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Schools must adopt new plans to reduce pesticide use

By Steve Law
The Portland Tribune

Starting next week, Oregon schools must develop new “integrated pest management” plans, which are designed to reduce the use of toxic chemicals for pest control.

The requirement is based on a state law passed in 2009. The law doesn’t ban pesticides outright. But requiring integrated pest management helps “ensure that only chemicals with the least toxicity are applied,” says Renee Hackenmiller-Paradis, environmental health specialist with the Oregon Environmental Council, which lobbied for the bill.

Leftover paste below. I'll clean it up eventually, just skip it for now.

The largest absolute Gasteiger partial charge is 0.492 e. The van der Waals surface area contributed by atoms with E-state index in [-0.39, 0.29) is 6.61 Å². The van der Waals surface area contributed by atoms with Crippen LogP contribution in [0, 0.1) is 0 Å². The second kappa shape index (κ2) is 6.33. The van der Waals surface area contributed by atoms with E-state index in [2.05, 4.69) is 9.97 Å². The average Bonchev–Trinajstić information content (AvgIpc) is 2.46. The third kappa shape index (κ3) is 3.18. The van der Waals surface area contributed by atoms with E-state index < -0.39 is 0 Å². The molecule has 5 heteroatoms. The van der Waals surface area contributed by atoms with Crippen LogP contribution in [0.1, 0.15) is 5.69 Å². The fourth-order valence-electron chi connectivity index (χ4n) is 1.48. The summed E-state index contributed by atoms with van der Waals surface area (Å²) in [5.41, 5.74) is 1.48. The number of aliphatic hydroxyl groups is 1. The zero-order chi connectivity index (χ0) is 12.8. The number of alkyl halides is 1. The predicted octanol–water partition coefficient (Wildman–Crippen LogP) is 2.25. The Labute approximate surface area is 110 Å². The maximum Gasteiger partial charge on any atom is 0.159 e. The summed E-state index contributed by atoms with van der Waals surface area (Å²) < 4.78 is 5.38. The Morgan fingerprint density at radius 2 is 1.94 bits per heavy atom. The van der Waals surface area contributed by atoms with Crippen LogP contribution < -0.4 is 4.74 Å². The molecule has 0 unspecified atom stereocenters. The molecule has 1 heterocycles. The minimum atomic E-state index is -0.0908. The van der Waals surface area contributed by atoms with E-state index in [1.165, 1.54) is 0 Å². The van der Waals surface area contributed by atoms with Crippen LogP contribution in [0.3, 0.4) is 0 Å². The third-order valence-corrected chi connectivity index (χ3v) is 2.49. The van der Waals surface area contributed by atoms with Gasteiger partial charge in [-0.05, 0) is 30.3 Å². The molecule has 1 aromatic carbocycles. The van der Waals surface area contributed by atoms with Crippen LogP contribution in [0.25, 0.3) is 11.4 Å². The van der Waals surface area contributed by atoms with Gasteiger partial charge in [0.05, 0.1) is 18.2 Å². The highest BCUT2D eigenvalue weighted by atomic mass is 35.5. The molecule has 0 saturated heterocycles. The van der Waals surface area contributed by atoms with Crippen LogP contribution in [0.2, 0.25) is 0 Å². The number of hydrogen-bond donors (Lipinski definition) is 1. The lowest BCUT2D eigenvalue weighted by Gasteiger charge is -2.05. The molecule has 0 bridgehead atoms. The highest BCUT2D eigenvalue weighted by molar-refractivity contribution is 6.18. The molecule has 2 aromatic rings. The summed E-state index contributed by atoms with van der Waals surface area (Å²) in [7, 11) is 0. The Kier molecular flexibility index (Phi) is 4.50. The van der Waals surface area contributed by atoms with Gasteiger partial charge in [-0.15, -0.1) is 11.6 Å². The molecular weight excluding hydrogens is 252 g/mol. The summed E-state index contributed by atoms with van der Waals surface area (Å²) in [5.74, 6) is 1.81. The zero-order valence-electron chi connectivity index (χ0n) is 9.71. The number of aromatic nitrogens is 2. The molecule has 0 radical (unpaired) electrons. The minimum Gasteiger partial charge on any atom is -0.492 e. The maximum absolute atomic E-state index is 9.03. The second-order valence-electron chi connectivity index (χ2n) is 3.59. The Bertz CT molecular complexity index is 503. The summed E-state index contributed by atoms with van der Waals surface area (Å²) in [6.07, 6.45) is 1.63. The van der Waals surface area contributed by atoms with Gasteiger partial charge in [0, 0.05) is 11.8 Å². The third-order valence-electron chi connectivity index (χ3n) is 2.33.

"The idea is that through things like improved monitoring and sanitation, you can eliminate the root causes of pest problems,” says Josh Vincent, of the Northwest Center for Alternatives to Pesticides. “If done right, pesticides become largely unnecessary," he says.

Advocates for the 2009 law lamented that no state funds were provided to help school districts conduct training and move to the new approach to pesticides. However, advocates hope to rectify that. Meanwhile, the official task has fallen to Oregon State University to develop model plans and guidelines for schools.

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